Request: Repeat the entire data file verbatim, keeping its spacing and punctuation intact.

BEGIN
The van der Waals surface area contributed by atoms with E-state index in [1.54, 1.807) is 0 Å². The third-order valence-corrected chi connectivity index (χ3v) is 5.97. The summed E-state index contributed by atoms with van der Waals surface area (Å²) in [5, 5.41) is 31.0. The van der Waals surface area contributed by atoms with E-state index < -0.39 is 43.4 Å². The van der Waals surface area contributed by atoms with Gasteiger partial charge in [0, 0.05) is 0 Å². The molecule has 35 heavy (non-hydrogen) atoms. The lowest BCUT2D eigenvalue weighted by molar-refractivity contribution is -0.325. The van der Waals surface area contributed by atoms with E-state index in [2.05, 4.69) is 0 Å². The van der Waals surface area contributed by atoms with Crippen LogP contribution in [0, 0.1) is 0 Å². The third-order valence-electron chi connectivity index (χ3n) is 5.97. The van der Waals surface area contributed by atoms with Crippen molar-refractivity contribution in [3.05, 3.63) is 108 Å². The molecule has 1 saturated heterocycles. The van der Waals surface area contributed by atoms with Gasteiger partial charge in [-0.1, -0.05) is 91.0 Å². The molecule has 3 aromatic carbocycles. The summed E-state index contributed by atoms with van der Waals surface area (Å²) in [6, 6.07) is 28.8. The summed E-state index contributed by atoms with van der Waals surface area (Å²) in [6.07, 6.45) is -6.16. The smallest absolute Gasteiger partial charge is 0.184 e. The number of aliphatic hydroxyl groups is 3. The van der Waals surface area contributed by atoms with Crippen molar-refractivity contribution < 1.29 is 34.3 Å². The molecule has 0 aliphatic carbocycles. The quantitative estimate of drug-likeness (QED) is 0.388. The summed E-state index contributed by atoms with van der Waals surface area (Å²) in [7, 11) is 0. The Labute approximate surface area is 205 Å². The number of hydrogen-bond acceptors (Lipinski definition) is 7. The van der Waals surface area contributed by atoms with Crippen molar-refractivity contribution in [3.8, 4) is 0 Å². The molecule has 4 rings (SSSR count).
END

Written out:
The van der Waals surface area contributed by atoms with E-state index in [1.54, 1.807) is 0 Å². The third-order valence-corrected chi connectivity index (χ3v) is 5.97. The summed E-state index contributed by atoms with van der Waals surface area (Å²) in [5, 5.41) is 31.0. The van der Waals surface area contributed by atoms with E-state index < -0.39 is 43.4 Å². The van der Waals surface area contributed by atoms with Gasteiger partial charge in [0, 0.05) is 0 Å². The molecule has 35 heavy (non-hydrogen) atoms. The lowest BCUT2D eigenvalue weighted by molar-refractivity contribution is -0.325. The van der Waals surface area contributed by atoms with E-state index in [2.05, 4.69) is 0 Å². The van der Waals surface area contributed by atoms with Crippen LogP contribution in [0, 0.1) is 0 Å². The third-order valence-electron chi connectivity index (χ3n) is 5.97. The van der Waals surface area contributed by atoms with Crippen molar-refractivity contribution in [3.05, 3.63) is 108 Å². The molecule has 1 saturated heterocycles. The van der Waals surface area contributed by atoms with Gasteiger partial charge in [-0.1, -0.05) is 91.0 Å². The molecule has 3 aromatic carbocycles. The summed E-state index contributed by atoms with van der Waals surface area (Å²) in [6, 6.07) is 28.8. The summed E-state index contributed by atoms with van der Waals surface area (Å²) in [6.07, 6.45) is -6.16. The smallest absolute Gasteiger partial charge is 0.184 e. The number of aliphatic hydroxyl groups is 3. The van der Waals surface area contributed by atoms with Crippen molar-refractivity contribution < 1.29 is 34.3 Å². The molecule has 0 aliphatic carbocycles. The quantitative estimate of drug-likeness (QED) is 0.388. The summed E-state index contributed by atoms with van der Waals surface area (Å²) in [7, 11) is 0. The Labute approximate surface area is 205 Å². The number of hydrogen-bond acceptors (Lipinski definition) is 7. The van der Waals surface area contributed by atoms with Crippen molar-refractivity contribution in [3.8, 4) is 0 Å². The molecule has 4 rings (SSSR count).